Jesus said, There was a rich man who had much money. He said, ‘I shall put my money to use so that I may sow, reap, plant, and fill my storehouse with produce, with the result that I shall lack nothing.’ Such were his intentions, but that same night he died. Let him who has ears hear. (63)
We are not just immortal, we are eternal, and even though our experience in this world seems to contradict that completely, nevertheless we have a subconscious awareness that we are essentially unchanging beings. This, however can lead to trouble, because we then tend to react to a temporary situation as though it were really permanent. Whether it be pleasant or unpleasant, we reflexively react as though it will last forever. Consequently we panic or overreact in a manner completely inconsistent with the reality of the situation when things are unpleasant, or unrealistically insist to ourselves that anything which we like will always be ours.
Death is one of the most powerful and upsetting intruders in our complacency. We think we will be young, healthy, wealthy, loved and content forever. Many things can overturn this mistaken conclusion, but death is the most shocking for there is no way to deny its absolutely irrevocable nature and effect on us. The death of others usually shakes us awake to a more reasonable view of things, but our own death can really change our viewpoint. That is what Jesus is explaining here.
Everything conduced to make the rich man content and assured. No doubt or fear clouded his mental horizons. Just the opposite: he felt that the cosmos itself could not bring about any detrimental change or diminish his total confidence in a future that would be exactly as he wished it to be, as well as unending. But suddenly he found himself in another realm of existence altogether where there were no such things as fields, crops or storehouses. To his mind, he had lost everything, since all he had filled his mind with for a lifetime had been objective, material things. Now he had no possessions whatsoever–just himself. And that was a very flimsy and unsatisfactory inventory indeed!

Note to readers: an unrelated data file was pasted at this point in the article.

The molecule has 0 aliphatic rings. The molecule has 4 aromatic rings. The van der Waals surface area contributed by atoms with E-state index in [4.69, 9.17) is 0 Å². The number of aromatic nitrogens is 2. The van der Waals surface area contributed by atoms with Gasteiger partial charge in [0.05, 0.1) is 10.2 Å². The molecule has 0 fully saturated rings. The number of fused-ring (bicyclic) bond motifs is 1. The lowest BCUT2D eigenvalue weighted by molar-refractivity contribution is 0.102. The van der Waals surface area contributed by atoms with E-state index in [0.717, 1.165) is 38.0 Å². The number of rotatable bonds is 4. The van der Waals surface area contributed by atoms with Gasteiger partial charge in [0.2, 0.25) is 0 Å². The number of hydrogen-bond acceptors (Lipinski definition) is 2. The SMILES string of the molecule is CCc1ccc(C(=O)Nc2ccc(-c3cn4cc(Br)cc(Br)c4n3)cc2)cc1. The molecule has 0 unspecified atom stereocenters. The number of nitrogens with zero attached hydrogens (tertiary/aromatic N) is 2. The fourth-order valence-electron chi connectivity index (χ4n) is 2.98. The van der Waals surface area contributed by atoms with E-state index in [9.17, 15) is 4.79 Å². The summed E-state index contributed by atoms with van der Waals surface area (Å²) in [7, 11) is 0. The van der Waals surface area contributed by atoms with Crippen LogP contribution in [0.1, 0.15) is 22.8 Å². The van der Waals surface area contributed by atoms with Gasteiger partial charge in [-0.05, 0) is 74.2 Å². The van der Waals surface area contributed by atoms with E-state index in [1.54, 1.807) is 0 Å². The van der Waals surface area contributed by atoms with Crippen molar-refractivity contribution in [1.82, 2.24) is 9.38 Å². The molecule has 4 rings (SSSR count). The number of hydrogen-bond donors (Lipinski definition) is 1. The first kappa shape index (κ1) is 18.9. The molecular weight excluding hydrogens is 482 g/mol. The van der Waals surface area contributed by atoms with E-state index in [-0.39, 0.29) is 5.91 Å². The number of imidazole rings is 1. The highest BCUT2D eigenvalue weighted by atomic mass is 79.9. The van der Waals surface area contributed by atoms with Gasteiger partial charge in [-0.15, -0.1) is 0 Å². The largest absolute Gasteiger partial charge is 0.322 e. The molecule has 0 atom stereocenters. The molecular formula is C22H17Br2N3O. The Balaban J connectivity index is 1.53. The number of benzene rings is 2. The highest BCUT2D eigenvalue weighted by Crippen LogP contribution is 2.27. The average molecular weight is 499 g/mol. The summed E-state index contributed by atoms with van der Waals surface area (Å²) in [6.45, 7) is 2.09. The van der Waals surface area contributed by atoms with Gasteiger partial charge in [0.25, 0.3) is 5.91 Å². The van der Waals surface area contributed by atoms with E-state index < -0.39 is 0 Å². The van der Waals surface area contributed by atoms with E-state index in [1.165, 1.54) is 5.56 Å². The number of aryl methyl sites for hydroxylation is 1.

Death forces us to acknowledge a multitude of realities that we do not want to face, mostly because we do not want to adjust our thinking and behavior according to the way things really are–or are not. Many years ago I had a book of hymns that contained one entitled “With Eternity’s Values in View.” Many people may think that keeping death and our personal mortality in mind is morbid, but it is not if we order our life and thought in conformity with those realities. We cannot have life without death, or death without life. Those who acknowledge that principle and make provision for all possibilities will never have to be evicted by death before facing reality. There will be no surprises; only fulfillments. This Jesus is demonstrating to us.
Read the next article in the Gospel of Thomas for Yogis: Turning Ourselves Away